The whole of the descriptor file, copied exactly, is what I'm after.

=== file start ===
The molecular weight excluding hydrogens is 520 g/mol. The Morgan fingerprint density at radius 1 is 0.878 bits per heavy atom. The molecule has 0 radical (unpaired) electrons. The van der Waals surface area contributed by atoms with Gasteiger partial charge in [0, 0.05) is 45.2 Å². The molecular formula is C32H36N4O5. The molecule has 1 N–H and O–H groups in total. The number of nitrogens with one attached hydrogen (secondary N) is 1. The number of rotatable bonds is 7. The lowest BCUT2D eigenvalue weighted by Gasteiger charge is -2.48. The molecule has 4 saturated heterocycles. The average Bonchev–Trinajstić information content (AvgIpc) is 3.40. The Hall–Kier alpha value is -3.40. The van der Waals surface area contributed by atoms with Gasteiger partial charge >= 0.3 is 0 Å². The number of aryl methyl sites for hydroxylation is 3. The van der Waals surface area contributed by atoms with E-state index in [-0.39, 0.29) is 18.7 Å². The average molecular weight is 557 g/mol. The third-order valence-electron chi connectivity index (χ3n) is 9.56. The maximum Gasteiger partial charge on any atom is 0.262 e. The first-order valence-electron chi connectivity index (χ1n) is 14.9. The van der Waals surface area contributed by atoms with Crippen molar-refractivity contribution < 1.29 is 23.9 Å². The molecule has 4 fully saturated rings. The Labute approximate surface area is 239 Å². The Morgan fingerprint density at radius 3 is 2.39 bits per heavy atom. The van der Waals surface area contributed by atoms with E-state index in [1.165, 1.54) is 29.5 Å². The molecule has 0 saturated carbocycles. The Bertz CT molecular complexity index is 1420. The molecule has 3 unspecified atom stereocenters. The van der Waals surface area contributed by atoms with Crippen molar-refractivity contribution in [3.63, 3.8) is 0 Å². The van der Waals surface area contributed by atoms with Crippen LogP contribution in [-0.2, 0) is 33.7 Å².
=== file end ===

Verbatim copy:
The molecular weight excluding hydrogens is 520 g/mol. The Morgan fingerprint density at radius 1 is 0.878 bits per heavy atom. The molecule has 0 radical (unpaired) electrons. The van der Waals surface area contributed by atoms with Gasteiger partial charge in [0, 0.05) is 45.2 Å². The molecular formula is C32H36N4O5. The molecule has 1 N–H and O–H groups in total. The number of nitrogens with one attached hydrogen (secondary N) is 1. The number of rotatable bonds is 7. The lowest BCUT2D eigenvalue weighted by Gasteiger charge is -2.48. The molecule has 4 saturated heterocycles. The average Bonchev–Trinajstić information content (AvgIpc) is 3.40. The Hall–Kier alpha value is -3.40. The van der Waals surface area contributed by atoms with Gasteiger partial charge >= 0.3 is 0 Å². The number of aryl methyl sites for hydroxylation is 3. The van der Waals surface area contributed by atoms with E-state index in [-0.39, 0.29) is 18.7 Å². The average molecular weight is 557 g/mol. The third-order valence-electron chi connectivity index (χ3n) is 9.56. The maximum Gasteiger partial charge on any atom is 0.262 e. The first-order valence-electron chi connectivity index (χ1n) is 14.9. The van der Waals surface area contributed by atoms with Crippen molar-refractivity contribution < 1.29 is 23.9 Å². The molecule has 4 fully saturated rings. The Labute approximate surface area is 239 Å². The Morgan fingerprint density at radius 3 is 2.39 bits per heavy atom. The van der Waals surface area contributed by atoms with E-state index in [1.165, 1.54) is 29.5 Å². The molecule has 0 saturated carbocycles. The Bertz CT molecular complexity index is 1420. The molecule has 3 unspecified atom stereocenters. The van der Waals surface area contributed by atoms with Crippen molar-refractivity contribution in [3.63, 3.8) is 0 Å². The van der Waals surface area contributed by atoms with Crippen LogP contribution in [-0.2, 0) is 33.7 Å².